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Tuesday, January 27, 2009

Brave New World

Two new cameras bring HD video capability to the D-SLR and create a new way for nature photographers to see and share the world through imagery

Labels: CamerasVideo

This Article Features Photo Zoom

For all of the power of a single frozen moment in time that a photograph represents, sometimes it’s just not enough. We’ve all lamented the still frame’s inability to adequately capture the motion within a scene. Wildlife photographers, in particular, like to have a compact digital video camera handy to record dramatic action in the field. These compact video cameras can fall short on image quality, but they’ve been the best option for a nature photographer who wants to have the motion, but doesn’t want to invest the time and resources into a professional video setup—until now. Two new D-SLRs, the Canon EOS 5D Mark II and the Nikon D90, have changed the playing field, and a new era is dawning. The introduction of Canon’s EOS 5D Mark II and Nikon’s D90 provides outdoor photographers with a whole new way to depict the great natural world: with motion and sound. Yes, video capability has come to the D-SLR—and high-quality HD video, no less! While still photographers work to capture the “decisive moment,” the single shot (or sequence) that clearly shows the viewer a particular animal action or gorgeous landscape scene, some wildlife behavior is better depicted with motion and sound. Adding this capability lets you show nature’s magical moments in new ways, from nestling feedings to mist rising from roaring waterfalls. Wildlife researchers can document behavior, and photographers can deliver photo essays on DVD with both stills and video clips.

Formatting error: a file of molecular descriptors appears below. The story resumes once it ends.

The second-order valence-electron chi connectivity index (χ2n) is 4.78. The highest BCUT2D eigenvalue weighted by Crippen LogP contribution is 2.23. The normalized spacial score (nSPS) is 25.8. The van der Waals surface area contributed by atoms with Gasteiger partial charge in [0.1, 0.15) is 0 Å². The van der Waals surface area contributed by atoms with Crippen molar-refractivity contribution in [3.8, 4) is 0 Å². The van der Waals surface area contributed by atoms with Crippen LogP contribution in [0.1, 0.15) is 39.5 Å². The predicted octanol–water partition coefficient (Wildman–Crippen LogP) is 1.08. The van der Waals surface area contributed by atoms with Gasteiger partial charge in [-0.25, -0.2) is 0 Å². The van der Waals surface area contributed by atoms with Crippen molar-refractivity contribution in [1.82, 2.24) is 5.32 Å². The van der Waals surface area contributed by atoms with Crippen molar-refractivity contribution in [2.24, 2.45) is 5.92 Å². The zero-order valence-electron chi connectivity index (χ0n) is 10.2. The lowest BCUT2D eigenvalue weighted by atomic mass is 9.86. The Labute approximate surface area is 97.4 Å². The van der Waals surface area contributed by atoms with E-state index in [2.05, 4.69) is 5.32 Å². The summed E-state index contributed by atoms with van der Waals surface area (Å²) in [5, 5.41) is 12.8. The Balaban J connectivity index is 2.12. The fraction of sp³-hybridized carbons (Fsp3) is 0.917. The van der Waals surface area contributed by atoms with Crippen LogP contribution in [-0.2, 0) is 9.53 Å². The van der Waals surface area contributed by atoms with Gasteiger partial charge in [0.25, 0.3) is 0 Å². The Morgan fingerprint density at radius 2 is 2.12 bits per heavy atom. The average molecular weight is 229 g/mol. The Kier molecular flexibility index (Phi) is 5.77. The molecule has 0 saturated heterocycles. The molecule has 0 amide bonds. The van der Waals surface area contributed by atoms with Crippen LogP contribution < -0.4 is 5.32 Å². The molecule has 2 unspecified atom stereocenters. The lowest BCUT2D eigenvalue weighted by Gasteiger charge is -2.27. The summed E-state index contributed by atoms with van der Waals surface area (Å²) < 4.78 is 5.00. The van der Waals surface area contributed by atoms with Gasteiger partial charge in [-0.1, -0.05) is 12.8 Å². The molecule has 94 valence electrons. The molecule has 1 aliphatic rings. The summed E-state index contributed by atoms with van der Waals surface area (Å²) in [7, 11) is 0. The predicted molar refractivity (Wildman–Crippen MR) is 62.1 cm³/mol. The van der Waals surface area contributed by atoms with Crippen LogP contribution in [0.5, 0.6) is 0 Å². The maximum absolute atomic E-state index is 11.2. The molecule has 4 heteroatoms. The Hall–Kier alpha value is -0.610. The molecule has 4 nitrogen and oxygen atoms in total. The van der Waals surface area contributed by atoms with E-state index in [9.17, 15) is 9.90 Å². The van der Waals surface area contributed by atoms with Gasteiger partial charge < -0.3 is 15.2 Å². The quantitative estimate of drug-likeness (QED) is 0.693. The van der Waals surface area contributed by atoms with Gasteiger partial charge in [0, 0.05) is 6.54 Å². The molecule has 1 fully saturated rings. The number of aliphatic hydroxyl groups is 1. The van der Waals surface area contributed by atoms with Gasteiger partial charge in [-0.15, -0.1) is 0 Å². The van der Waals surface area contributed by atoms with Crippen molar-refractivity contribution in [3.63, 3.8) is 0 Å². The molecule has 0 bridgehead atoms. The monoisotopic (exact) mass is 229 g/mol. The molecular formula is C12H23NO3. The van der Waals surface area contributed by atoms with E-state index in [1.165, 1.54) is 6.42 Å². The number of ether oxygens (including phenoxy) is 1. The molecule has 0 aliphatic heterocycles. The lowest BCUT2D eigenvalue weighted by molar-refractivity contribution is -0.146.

How We Got Here
D-SLR video capability is an extension of Live View, and in both the D90 and the EOS 5D Mark II, operates from the Live View mode. D-SLR image sensor and processor technology has finally advanced to where data can be captured and passed along to the LCD monitor quickly enough to provide smooth HD video capability. In Canon’s case, a new 21.1-megapixel, full-frame CMOS image sensor outputs image data at high speed to a new DIGIC 4 processor that’s far more powerful than its DIGIC III predecessor—it can process the information quickly enough to turn out 1920x1080-resolution HD video at 30 fps. In Nikon’s case, a 12.3-megapixel, DX-format CMOS sensor provides high-speed multichannel readout directly into the high-speed EXPEED image-processing pipeline, and the live data stream is recorded and saved to the installed SD memory card.

D-SLR Video Advantages

D-SLRs offer a number of video advantages over not only the compact digicams, but dedicated HD camcorders as well. For one thing, the D-SLRs have much larger image sensors. The resulting bigger pixels mean image quality is a lot better, especially at higher ISO settings and in low-light situations. Second, the larger sensors reduce depth of field, which creates a professional “look” unobtainable with a camcorder and allows for effective “selective focus” photography, keeping viewers’ attention on the subject. Third, the D-SLRs accept a wide range of excellent lenses, including fish-eye, super-wide, super-telephoto, macro and even tilt-shift, many with built-in image stabilization. And finally, with the D-SLR, you can record a superb high-resolution still image at any time during video recording simply by pressing the shutter button (there will be a brief gap in the video each time you do this, of course).

Now, in all fairness, the video capabilities in the D90 and EOS 5D Mark II don’t quite match the functionality of a dedicated HD camcorder—there’s no articulated LCD monitor or electronic viewfinder or power zooming or practical autofocusing, for example, and the sound capabilities are limited—but these D-SLRs offer the still photographer an opportunity to record excellent video.

If you’d like to see what these two D-SLRs can do as camcorders, google “EOS 5D Mark II: Sample Videos,” and “Chase Jarvis RAW” for a Nikon look. (There should be other good examples available online by the time you read this.)


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